postcards, many of which feature pretty Red Cross nurses in pristine white uniforms tending to wounded soldiers, usually away from the battlefield. Some of the postcards even have explicit romantic overtones, whereby the nurse serves as yet another medal for the brave soldier coming home from the battlefield. Others present the nurses more as mother figures, echoing the popular notion at the time of the nurturing sphere of the feminine.1 The central message in many of these postcards was that women must not be sullied by the brutality of war rather, they should tend to the male soldiers far away from the field of battle, be it as lovers or as mothers. The reality, of course, was that many of these nurses were working alongside their male counterparts on the frontlines in work that was dirty, dangerous, disgusting [and] enormously hard and stressful.2 In fact, efforts by the US army to keep female volunteer nurses well behind the fighting proved difficult as women kept ignoring orders to leave the troops they were looking after and bobbing up again after they had been sent to the rear.3 Although it took until 1961 for the International Committee of the Red Cross (ICRC) to appoint its first woman delegate, today roughly 40% of all ICRC staff working in the field are women. Women are involved in every aspect of humanitarian assistance including caring for the wounded, visiting prisoners of war, and promoting international humanitarian law among armed groups, and most humanitarian organizations (including the ICRC) strive for greater gender balance among their field staff. However, while the capacity of female aid workers is no longer in question, the women who are the victims of the conflict are still viewed as being intrinsically weak. Time and again the language that is used to describe women living in a war zone is as vulnerable and helpless despite the remarkable capacity of these same women to adapt to and survive the violence, loss, and deprivation that goes hand in hand with war. This perception of women likewise disregards their experience of war as combatants, promoters of peace, or community leaders. While the very real protection and assistance needs of women living in armed conflict should not be overlooked, refusing to recognize their agency means that many of the most fundamental decisions regarding their security and access to material resources are taken by men. In addition to the general protections afforded to women by international humanitarian law, the Geneva Conventions and their additional protocols also include special provisions that distil womens protection needs to the value attached to their honour and to their role as mothers.4 However, the reality is that armed conflicts have a different impact on men, women, girls and boys and in recognition of the specific challenges facing women and the multiple roles assumed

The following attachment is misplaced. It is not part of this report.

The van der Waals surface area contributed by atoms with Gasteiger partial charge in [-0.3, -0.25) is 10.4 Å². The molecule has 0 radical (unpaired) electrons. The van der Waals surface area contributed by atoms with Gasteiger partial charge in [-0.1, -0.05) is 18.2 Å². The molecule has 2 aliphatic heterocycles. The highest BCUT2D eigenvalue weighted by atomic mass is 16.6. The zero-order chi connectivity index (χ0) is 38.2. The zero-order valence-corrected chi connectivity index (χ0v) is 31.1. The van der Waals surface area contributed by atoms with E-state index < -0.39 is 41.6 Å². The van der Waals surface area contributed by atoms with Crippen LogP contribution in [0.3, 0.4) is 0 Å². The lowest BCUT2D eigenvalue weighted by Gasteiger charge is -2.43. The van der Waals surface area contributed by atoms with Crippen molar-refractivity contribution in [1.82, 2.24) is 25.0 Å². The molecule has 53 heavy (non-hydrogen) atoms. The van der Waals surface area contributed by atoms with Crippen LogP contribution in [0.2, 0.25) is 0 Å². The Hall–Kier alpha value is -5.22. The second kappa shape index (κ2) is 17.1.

1 2 3 4 Joshua Goldstein, War and Gender, Cambridge University Press, New York, 2001, p. 309. Linda Grant De Pauw, Battle Cries and Lullabies: Women in War from Prehistory to the Present, University of Oklahoma Press, Norman, 1998, p. 218. Dorothy Schneider and Carl J. Schneider, Into the Breach: American Women Overseas in World War, Viking, New York, 1991, p. 135. For more on how women are valued in the Geneva Conventions according to their sexual and reproductive roles, see Judith Gardam and Michelle Jarvis, Women, Armed Conflict, and International Law, Kluwer Law International, The Hague, 2001.

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by women in situations of armed conflict, the ICRC adopted a pledge at the 27th International Conference of the Red Cross and Red Crescent in 1999 to take action to improve the protection and assistance being afforded to women. The ICRC further pledged to put emphasis throughout its activities on the respect which must be accorded to women and girl children () actively disseminating the prohibition of all forms of sexual violence to parties to an armed conflict.5 The pledge was a compliment to the ICRCs mandate to protect the lives and dignity of victims of armed conflict, providing them with assistance and acting as a promoter and guardian of international humanitarian law. This initiative further ushered in a complete review of ICRC activities with the aim of identifying the principal and most pressing needs of women in situations of armed conflict and analysing and improving the ICRCs response to these needs. The resulting study, Women Facing War, was published in 20016 and provided the framework for the ICRCs Women and War division, presently charged with incorporating the needs, perspectives, and capacities of women and girls into all ICRC activities. Where necessary, this division provides expertise and support to delegations to create separate programmes to respond to specific requirements of women whether these are social, psychosocial, medical, economic or protection-related. This article will begin by examining how women have traditionally been portrayed in conflict as vulnerable and helpless victims of war. This section will consider the consequences of this depiction and argue for the need to move away from these essentialist representations to a more pluralistic understanding of the roles and experiences that women have during conflict, including that of combatants. The second section of this article will look more closely at the impact of armed conflict on the lives of women and provide examples of the ICRCs multidisciplinary response to addressing the specific needs, vulnerabilities, and capacities of women affected by armed conflict.

The weaker sex?